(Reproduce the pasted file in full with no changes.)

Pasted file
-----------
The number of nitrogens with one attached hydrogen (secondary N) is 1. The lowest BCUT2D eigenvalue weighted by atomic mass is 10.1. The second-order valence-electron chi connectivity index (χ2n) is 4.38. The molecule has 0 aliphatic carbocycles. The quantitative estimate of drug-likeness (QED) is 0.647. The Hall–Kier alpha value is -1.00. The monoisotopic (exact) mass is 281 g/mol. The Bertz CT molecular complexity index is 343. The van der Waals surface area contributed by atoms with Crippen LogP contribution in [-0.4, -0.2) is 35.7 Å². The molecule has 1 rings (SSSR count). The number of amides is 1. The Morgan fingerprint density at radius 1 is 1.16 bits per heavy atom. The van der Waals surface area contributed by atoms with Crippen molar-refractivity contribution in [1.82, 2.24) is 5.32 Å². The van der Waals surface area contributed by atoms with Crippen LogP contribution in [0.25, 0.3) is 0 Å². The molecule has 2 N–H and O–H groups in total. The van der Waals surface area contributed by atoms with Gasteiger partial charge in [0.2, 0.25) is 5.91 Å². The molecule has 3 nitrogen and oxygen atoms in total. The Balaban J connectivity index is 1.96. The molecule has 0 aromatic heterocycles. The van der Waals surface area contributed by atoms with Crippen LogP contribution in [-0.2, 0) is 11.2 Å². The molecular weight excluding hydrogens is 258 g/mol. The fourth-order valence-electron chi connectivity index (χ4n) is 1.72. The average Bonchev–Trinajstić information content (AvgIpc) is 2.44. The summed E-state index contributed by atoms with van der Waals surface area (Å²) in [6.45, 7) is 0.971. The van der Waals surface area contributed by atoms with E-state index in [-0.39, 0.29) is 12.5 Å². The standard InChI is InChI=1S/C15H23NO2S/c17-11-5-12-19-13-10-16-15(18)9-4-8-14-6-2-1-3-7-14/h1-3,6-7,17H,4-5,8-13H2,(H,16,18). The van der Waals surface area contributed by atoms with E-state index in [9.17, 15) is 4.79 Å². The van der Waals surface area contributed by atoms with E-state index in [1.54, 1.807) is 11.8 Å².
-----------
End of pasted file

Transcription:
The number of nitrogens with one attached hydrogen (secondary N) is 1. The lowest BCUT2D eigenvalue weighted by atomic mass is 10.1. The second-order valence-electron chi connectivity index (χ2n) is 4.38. The molecule has 0 aliphatic carbocycles. The quantitative estimate of drug-likeness (QED) is 0.647. The Hall–Kier alpha value is -1.00. The monoisotopic (exact) mass is 281 g/mol. The Bertz CT molecular complexity index is 343. The van der Waals surface area contributed by atoms with Crippen LogP contribution in [-0.4, -0.2) is 35.7 Å². The molecule has 1 rings (SSSR count). The number of amides is 1. The Morgan fingerprint density at radius 1 is 1.16 bits per heavy atom. The van der Waals surface area contributed by atoms with Crippen molar-refractivity contribution in [1.82, 2.24) is 5.32 Å². The van der Waals surface area contributed by atoms with Crippen LogP contribution in [0.25, 0.3) is 0 Å². The molecule has 2 N–H and O–H groups in total. The van der Waals surface area contributed by atoms with Gasteiger partial charge in [0.2, 0.25) is 5.91 Å². The molecule has 3 nitrogen and oxygen atoms in total. The Balaban J connectivity index is 1.96. The molecule has 0 aromatic heterocycles. The van der Waals surface area contributed by atoms with Crippen LogP contribution in [-0.2, 0) is 11.2 Å². The molecular weight excluding hydrogens is 258 g/mol. The fourth-order valence-electron chi connectivity index (χ4n) is 1.72. The average Bonchev–Trinajstić information content (AvgIpc) is 2.44. The summed E-state index contributed by atoms with van der Waals surface area (Å²) in [6.45, 7) is 0.971. The van der Waals surface area contributed by atoms with E-state index in [-0.39, 0.29) is 12.5 Å². The standard InChI is InChI=1S/C15H23NO2S/c17-11-5-12-19-13-10-16-15(18)9-4-8-14-6-2-1-3-7-14/h1-3,6-7,17H,4-5,8-13H2,(H,16,18). The van der Waals surface area contributed by atoms with E-state index in [9.17, 15) is 4.79 Å². The van der Waals surface area contributed by atoms with E-state index in [1.54, 1.807) is 11.8 Å².